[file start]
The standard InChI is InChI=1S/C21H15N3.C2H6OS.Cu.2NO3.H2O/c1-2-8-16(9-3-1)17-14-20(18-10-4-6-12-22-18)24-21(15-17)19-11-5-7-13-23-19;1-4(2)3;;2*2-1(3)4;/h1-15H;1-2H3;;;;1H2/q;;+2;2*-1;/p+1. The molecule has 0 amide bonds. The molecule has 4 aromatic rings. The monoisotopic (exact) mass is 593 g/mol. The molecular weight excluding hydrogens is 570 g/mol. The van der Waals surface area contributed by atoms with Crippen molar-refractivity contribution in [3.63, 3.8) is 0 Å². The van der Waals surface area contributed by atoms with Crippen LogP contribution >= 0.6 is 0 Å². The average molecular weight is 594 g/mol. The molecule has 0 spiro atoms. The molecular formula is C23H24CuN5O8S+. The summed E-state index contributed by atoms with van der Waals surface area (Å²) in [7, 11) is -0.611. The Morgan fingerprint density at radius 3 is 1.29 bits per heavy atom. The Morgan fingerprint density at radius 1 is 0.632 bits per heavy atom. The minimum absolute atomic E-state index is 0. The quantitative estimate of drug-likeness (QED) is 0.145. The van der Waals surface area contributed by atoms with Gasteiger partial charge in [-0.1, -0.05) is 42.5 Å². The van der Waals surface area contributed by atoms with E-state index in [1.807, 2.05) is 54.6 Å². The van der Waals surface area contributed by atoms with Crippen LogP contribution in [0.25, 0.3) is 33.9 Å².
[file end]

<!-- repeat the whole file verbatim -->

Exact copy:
The standard InChI is InChI=1S/C21H15N3.C2H6OS.Cu.2NO3.H2O/c1-2-8-16(9-3-1)17-14-20(18-10-4-6-12-22-18)24-21(15-17)19-11-5-7-13-23-19;1-4(2)3;;2*2-1(3)4;/h1-15H;1-2H3;;;;1H2/q;;+2;2*-1;/p+1. The molecule has 0 amide bonds. The molecule has 4 aromatic rings. The monoisotopic (exact) mass is 593 g/mol. The molecular weight excluding hydrogens is 570 g/mol. The van der Waals surface area contributed by atoms with Crippen molar-refractivity contribution in [3.63, 3.8) is 0 Å². The van der Waals surface area contributed by atoms with Crippen LogP contribution >= 0.6 is 0 Å². The average molecular weight is 594 g/mol. The molecule has 0 spiro atoms. The molecular formula is C23H24CuN5O8S+. The summed E-state index contributed by atoms with van der Waals surface area (Å²) in [7, 11) is -0.611. The Morgan fingerprint density at radius 3 is 1.29 bits per heavy atom. The Morgan fingerprint density at radius 1 is 0.632 bits per heavy atom. The minimum absolute atomic E-state index is 0. The quantitative estimate of drug-likeness (QED) is 0.145. The van der Waals surface area contributed by atoms with Gasteiger partial charge in [-0.1, -0.05) is 42.5 Å². The van der Waals surface area contributed by atoms with E-state index in [1.807, 2.05) is 54.6 Å². The van der Waals surface area contributed by atoms with Crippen LogP contribution in [0.25, 0.3) is 33.9 Å².